While a lot of it does look like traditional radio with an on-demand replay available, Rogers does promise “seasonal, sport-specific and spontaneous programming,” adding that it will give listners more of what they want, when they want it.
The FAN Morning Show with JD, Blake and Ailish will kick things off from 6-10 each day. The show features current Sportsnet host JD Bunkis alongside Blake Murphy, who covers the Raptors for The Athletic, and Yahoo Sports host Ailish Forfar.
The network will have two baseball season shows. Blair and Barker will air weekday evenings at 5. Ben Ennis will host Jays Talk weekdays from 10-noon, with postgame editions hosted by Blair and Barker.
Sportsnet is bringing for Maple Leaf Nick Kypreos back. He will partner with Justin Bourne during hockey season for afternoon drive. Insider Jeff Myrek will host his show in mid days.
Finally, The Raptors Show with host Will Lou will air at 2 pm on weekdays during the NBA season. The back half of afternoon drive during the winter will be filled by The Fan Drive Time, which will cover both hockey and basketball.
All of the new programming means plenty of changes. Scott Rintoul, who hosted the mid day show on Sportsnet’s Vancouver affiliate has confirmed that he is out. Jason Ronzon of The Fan 590 in Toronto says that he is out as well.
Canadian sports media blogger Toronto Mike has a list of other talents that have reportedly exited Rogers’ Sportsnet. The Athletic’s Richard Deitsch is said to be among them. Deitsch had been hosting an afternoon drive show on The Fan 590 in Toronto.
How Do We Talk To Coaches On The Hot Seat?
“What the fanbase doesn’t understand is this sponge of ire is a person.”
Bad seasons are tough on everyone. Management, coaches, fans and yes, broadcasters. It’s why I never understood a player’s rational when saying “you are rooting against us”. Um, no, I’m not. It’s just hard to sugarcoat what isn’t happening on the field. But as the old saying in baseball goes, “you can’t fire 26 players, so you fire the manager.” That’s usually what happens. With the money being paid to some coaches/managers, the front office will let it play out. In other words, not a quick hook, more of a delaying of the inevitable. Social media adds fuel to the fire and whips a fanbase into a frenzy. Pundits will place that coach/manager on the “hot seat” and that typically puts everyone on guard and unsure how to deal with that person.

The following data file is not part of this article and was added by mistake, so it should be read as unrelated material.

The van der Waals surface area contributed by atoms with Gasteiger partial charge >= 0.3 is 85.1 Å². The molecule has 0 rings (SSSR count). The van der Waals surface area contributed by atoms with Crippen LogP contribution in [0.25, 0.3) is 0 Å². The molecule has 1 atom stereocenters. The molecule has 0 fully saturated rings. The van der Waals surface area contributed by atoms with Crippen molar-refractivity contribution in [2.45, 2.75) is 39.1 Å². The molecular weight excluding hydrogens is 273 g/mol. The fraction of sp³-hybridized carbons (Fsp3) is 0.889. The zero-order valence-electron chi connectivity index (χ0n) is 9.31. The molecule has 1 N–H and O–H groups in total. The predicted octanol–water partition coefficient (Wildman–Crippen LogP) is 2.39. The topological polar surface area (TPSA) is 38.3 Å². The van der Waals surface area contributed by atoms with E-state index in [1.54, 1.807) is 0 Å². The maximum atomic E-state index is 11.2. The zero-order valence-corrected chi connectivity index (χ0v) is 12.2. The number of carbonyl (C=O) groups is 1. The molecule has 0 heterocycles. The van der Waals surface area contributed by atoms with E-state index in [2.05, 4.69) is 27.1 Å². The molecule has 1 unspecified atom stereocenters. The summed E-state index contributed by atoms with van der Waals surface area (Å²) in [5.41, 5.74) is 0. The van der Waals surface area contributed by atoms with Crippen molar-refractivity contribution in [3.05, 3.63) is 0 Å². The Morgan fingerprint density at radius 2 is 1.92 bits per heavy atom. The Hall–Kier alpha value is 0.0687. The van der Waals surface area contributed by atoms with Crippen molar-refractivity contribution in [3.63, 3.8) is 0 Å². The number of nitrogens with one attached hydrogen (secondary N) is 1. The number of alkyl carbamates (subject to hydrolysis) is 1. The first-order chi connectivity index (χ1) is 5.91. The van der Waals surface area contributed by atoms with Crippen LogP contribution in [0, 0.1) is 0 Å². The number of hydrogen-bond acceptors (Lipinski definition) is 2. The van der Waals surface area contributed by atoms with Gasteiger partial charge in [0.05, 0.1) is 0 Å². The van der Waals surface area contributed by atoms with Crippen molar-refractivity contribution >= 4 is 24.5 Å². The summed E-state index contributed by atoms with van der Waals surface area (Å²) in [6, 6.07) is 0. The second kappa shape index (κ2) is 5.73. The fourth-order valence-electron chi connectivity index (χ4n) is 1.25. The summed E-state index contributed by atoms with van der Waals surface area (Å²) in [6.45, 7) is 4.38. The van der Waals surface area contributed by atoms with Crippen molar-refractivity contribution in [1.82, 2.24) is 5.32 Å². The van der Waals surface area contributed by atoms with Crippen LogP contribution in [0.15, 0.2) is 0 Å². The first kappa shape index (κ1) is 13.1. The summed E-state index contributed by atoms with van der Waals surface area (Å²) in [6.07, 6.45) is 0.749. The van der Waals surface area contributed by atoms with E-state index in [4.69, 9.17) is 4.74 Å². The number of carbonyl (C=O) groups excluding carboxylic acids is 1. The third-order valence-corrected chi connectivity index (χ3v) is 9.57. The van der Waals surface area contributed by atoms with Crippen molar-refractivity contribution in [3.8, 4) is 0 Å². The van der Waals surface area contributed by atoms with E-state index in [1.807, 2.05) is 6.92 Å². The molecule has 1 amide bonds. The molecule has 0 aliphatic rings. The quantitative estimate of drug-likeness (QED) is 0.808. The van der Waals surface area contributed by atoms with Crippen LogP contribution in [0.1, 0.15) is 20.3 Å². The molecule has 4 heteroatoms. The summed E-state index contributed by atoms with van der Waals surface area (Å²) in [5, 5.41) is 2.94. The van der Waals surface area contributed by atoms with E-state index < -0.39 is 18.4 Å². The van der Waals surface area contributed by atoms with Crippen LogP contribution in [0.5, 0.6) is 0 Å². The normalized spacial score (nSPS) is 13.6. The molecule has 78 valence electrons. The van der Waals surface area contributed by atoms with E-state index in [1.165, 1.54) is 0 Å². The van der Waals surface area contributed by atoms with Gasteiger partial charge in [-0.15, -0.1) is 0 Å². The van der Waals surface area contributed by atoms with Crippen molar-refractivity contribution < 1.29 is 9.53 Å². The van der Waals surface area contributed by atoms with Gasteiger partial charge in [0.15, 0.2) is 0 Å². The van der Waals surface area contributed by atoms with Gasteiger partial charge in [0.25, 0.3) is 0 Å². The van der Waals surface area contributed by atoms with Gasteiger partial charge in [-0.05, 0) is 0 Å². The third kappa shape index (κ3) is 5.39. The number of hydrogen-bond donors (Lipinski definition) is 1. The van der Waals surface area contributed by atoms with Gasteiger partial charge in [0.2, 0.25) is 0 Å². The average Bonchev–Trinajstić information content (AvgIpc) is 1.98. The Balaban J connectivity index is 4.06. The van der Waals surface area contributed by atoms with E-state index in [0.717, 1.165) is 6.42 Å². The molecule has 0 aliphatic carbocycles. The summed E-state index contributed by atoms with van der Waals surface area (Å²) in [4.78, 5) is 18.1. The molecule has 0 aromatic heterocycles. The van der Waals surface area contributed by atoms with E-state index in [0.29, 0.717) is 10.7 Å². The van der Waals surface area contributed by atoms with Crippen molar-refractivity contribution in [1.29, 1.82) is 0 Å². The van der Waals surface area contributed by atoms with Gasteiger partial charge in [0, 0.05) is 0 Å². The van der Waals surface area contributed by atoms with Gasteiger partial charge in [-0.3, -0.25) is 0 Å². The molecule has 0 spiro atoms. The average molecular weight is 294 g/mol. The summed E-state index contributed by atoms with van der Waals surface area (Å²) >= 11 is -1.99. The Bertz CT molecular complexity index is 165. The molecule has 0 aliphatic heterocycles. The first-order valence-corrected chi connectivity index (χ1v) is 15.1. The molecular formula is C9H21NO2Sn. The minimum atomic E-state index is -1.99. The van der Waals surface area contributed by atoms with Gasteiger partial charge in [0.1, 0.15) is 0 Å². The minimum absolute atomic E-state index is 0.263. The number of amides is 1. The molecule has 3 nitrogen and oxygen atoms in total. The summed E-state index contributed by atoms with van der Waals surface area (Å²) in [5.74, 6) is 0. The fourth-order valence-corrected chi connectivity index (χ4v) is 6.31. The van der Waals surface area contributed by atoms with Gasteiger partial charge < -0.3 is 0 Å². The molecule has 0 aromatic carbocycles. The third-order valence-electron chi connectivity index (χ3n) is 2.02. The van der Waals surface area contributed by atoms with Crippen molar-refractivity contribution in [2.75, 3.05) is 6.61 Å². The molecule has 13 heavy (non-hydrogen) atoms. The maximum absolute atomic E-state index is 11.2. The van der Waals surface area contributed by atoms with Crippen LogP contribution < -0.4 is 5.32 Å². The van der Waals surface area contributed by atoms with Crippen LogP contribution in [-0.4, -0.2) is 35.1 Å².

How should you prepare for an interview or a production meeting with a coach/manger on the hot seat? Go in with the understanding that, yes, this individual knows what’s going on already. Even if he/she says, “I don’t read the papers or listen to the radio,” they have someone who does. So, don’t beat around the bush, just get right to it. They are pretty well in tune with the fact that seat he/she is sitting on is indeed hot. Don’t make it the “elephant” in the room, but don’t add fuel to the fire. Allow this person to explain where they are coming from, you may get a better understanding with what that coach/manager is going through. He or she may have a good explanation for some of the moves made, plays called and roster moves made. Give them that opportunity. Now you’ll have their side, right from the mouth of that ‘hot seat sitter’ to allow you to have another angle to the situation.
It’s a different story if you are a local team broadcaster. You have to walk that fine line, since you and the coach are probably employed by the same people. You will likely see this person every day. The fine line is between acknowledging what is going on without erring on the side of “team shill.”
Most fans will be quick to tell you that you’re the latter, but don’t let that affect how you do your job. It’s hard to cover up the truth and you probably shouldn’t do that. Also, as a broadcaster you are likely privy to some things that are going on behind the scenes. Like a player that refuses to play a certain position, or an injury to a key member of the team that he/she is playing through. All of these things limit what a coach/manager can do, but it’s not information you can divulge. It’s sucks, because you’d like nothing better than to identify the problems, but that would open up a whole new can of worms for you. So how can it be explained? How can it be handled? Facts tell the story. Your listeners will appreciate it and you at the same time won’t be betraying any trusts.